Never cared for Opera and always figured musicals were just opera dumbed down!!


    None for me, THANKS!!


    I like Gilbert and Sullivan opera, usually light and comical, almost making fun of Classical OPERA!  Musicals...I didn't like them much when I was a kid, except for The Music Man.  Then came Kiss Me Kate, and Man of La Mancha, The Producers (how can you not like that one?), and in a way, O Brother Where Art Thou?  There are others, the names of which I can't recall.

  6. Ida and Louise Cook were unmarried sisters in their mid thirties who lived with their parents. One wrote romance novels for Mills and Boon (England’s Harlequin equivalent) and the other commuted from their sleepy London suburb to work as a secretary for the civil service. They wore home made clothes and shared a love of opera. They loved opera so much, they would go to Germany for the weekend just to see the opera there. In the 1930’s.
    No one paid attention to them crossing the border, a couple of dowdy women in their homemade clothes, nor on the return trip with their furs and jewels. What Ida and Louise were doing, in addition to going to their beloved opera, was collecting valuables from would be refugees to help them in their new lives. The sisters would find people who would vouch for the refugees, find people willing to home them, assemble papers for them, and even rented an apartment as a temporary space for refugees just arrived. The sisters used their own money for this, so the refugees could sell their valuables for money to help them settle in.
    The women entered and left through different checkpoints, so the same guards wouldn’t be able to notice their sudden acquisition of too much jewelry, and created a lie about the valuables in their purses as ‘we can’t trust them in our apartment when we aren’t there!’ They acted simple and foolish and were never caught. They did eventually halt their visits over the border, after directly rescuing 29 people (mostly families), but they did not stop working. They continued to raise money and awareness, and to help refugees in England.
    The sisters were honored as Righteous Among the Nations by Yad Vashem, the World Holocaust Remembrance Center, in 1964.
    Ida wrote a memoir that was republished as “Safe Passage” in 2008. In it she plays down their role, saying that what they offered wasn’t much. In exchange for saving lives, they only needed “some trouble, some eloquence, and some money.”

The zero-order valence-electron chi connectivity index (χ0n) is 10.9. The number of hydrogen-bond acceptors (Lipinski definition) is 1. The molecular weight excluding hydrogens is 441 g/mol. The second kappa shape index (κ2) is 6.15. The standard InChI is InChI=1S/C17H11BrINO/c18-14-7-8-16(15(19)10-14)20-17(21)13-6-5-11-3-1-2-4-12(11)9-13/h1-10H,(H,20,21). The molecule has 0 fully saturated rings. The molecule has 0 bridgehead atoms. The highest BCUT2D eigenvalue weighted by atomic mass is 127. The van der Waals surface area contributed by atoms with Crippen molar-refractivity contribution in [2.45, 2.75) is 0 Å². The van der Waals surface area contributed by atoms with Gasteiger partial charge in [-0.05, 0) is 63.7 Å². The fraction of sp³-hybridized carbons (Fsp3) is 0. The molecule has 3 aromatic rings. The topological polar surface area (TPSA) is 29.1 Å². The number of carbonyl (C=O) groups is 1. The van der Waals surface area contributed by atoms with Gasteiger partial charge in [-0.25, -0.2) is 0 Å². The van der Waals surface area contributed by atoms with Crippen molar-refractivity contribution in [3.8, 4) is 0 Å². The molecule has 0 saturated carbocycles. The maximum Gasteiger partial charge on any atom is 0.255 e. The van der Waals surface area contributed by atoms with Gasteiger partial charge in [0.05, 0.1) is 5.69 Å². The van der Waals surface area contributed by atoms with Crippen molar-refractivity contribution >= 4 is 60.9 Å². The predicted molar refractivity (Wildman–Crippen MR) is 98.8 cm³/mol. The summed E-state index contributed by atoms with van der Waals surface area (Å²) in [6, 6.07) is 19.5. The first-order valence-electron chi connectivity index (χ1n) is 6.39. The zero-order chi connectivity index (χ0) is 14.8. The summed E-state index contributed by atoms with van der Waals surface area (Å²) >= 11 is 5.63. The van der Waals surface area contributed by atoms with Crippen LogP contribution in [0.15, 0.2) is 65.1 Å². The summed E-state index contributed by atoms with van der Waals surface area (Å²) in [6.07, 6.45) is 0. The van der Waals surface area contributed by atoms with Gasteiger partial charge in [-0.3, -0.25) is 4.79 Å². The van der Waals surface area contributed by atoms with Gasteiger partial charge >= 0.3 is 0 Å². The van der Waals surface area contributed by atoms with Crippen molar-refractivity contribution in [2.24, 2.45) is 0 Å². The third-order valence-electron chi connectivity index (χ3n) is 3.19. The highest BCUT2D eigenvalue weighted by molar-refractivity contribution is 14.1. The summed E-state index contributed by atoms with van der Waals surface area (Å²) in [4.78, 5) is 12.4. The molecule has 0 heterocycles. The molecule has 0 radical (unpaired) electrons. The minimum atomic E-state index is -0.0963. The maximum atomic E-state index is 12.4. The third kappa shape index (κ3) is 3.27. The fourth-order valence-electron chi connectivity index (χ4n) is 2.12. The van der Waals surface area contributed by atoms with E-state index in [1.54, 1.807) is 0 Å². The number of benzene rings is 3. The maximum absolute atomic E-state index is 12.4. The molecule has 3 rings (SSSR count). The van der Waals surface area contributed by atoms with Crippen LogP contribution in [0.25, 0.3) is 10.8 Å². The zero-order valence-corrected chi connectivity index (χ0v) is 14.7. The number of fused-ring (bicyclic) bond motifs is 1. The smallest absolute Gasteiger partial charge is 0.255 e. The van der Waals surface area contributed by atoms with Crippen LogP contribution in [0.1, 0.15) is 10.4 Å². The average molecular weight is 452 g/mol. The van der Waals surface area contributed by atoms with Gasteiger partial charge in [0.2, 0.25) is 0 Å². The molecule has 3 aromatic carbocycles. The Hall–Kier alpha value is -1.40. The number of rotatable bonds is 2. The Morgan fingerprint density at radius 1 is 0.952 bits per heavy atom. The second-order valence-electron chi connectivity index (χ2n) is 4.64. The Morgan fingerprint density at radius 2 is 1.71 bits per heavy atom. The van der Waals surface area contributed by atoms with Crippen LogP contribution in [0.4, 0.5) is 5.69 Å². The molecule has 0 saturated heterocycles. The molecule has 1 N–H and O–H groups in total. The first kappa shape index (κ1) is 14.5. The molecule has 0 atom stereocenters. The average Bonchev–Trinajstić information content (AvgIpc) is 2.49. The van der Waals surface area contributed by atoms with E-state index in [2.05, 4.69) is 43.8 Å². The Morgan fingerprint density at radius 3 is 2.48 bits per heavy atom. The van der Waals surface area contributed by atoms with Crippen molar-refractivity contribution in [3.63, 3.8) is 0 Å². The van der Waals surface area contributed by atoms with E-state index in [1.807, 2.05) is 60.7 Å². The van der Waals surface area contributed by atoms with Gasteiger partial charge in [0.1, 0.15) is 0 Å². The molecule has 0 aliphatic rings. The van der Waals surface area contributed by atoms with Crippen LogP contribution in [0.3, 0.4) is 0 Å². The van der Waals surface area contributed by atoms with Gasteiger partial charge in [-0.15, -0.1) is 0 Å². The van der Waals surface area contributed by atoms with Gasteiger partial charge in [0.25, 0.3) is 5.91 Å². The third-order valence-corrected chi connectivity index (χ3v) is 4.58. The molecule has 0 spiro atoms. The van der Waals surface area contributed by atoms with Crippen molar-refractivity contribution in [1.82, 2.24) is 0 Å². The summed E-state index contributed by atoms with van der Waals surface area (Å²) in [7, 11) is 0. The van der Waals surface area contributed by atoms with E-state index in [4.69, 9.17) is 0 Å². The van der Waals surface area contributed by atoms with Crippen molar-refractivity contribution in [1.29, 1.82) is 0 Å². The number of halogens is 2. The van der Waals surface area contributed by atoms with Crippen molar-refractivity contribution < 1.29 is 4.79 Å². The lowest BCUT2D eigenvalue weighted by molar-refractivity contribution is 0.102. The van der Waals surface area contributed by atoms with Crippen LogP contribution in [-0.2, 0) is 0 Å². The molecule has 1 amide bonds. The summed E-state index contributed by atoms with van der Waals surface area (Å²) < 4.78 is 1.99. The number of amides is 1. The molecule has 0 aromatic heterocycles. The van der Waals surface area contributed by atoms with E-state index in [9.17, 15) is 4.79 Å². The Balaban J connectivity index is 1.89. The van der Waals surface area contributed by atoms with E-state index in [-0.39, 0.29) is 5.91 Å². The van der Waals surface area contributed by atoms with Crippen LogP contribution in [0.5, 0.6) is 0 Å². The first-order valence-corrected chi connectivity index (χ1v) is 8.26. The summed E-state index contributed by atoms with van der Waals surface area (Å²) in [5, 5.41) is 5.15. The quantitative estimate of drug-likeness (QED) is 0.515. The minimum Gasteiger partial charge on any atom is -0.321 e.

• Like 4
    • Thanks 6
  7. 19 hours ago, Tell Sackett SASS 18436 said:

    WHY do they think everything needs to be turned into a musical???

    I saw something the other day that blew my mind: Groundhog Day-the musical!

    Why, oh why???



    What is interesting is that James Clavell was behind this program, which started in 1982.



    Clavell himself initiated the project in 1982 and, when it remained in limbo for more than eight years, finally provided most of the financing required to get it mounted. Compressing his mammoth work, which had required twelve hours to tell fully on television, into a reasonable length for the theatre proved to be a daunting task. When the production opened at the Kennedy Center in Washington, D.C., it closely resembled Les Misérables and The Phantom of the Opera in size and scope, with a cast of thirty-eight characters, more than three hundred costumes, a libretto nearly entirely sung, and a running time of 3½ hours. Critics and audiences alike had difficulty following the convoluted plot, and it was decided to cut much of the music and replace it with dialogue. Composer Chihara objected and was dismissed. The leading man Peter Karrie was also let go and replaced by Philip Casnoff, who had originally auditioned but was rejected by producers for being too young and too American.[2]


    • Confused 1
  8. 5 hours ago, Red Gauntlet , SASS 60619 said:

    It's been remarked that WWI was an artillery war, and the first use of aircraft in that war was for artillery spotting. The pilots would observe the accuracy of artillery fire and report by dropping lead-weighted reports written in the air.


    My granddad, a Canadian, entered the war as an artilleryman, and that path put him into the Royal Flying Corps, which became the RAF in April of 1917, a few months before the war's end. We have his perfectly preserved uniform with RAF wings and a lot of his written material.


    He said that when he became a pilot and officer, he was required to grow a mustache and carry a swagger stick! On one mission, he lost power at 4,000 feet and glided to a safe landing, though just behind enemy lines. He evaded, getting a whiff of mustard gas on the way.


    I grew up a few blocks from him and was close to him, often hunting on Saturdays for pheasants in the local Puyallup valley. I own the 12 gauge Sterlingworth side-by-side that he hunted with. I was 29 when he died at 82, while I was the midst of a jury trial. So he lived long enough to see me enter a profession, which he had urged, and to see several great-grandkids, my children.


    He told a few stories of the War, but I wish I had inquired more deeply and gotten more details. We donated his handling notes for his Clergy engine, which were accepted by the RAF museum in London.


    A day came when there wasn't a single WWI veteran left in the whole world. That day isn't so far off now for WWII vets....



    Great bit of personal and family history, Red.  Thank you.

    • Like 2
  • Create New...

Important Information

By using this site, you agree to our Terms of Use.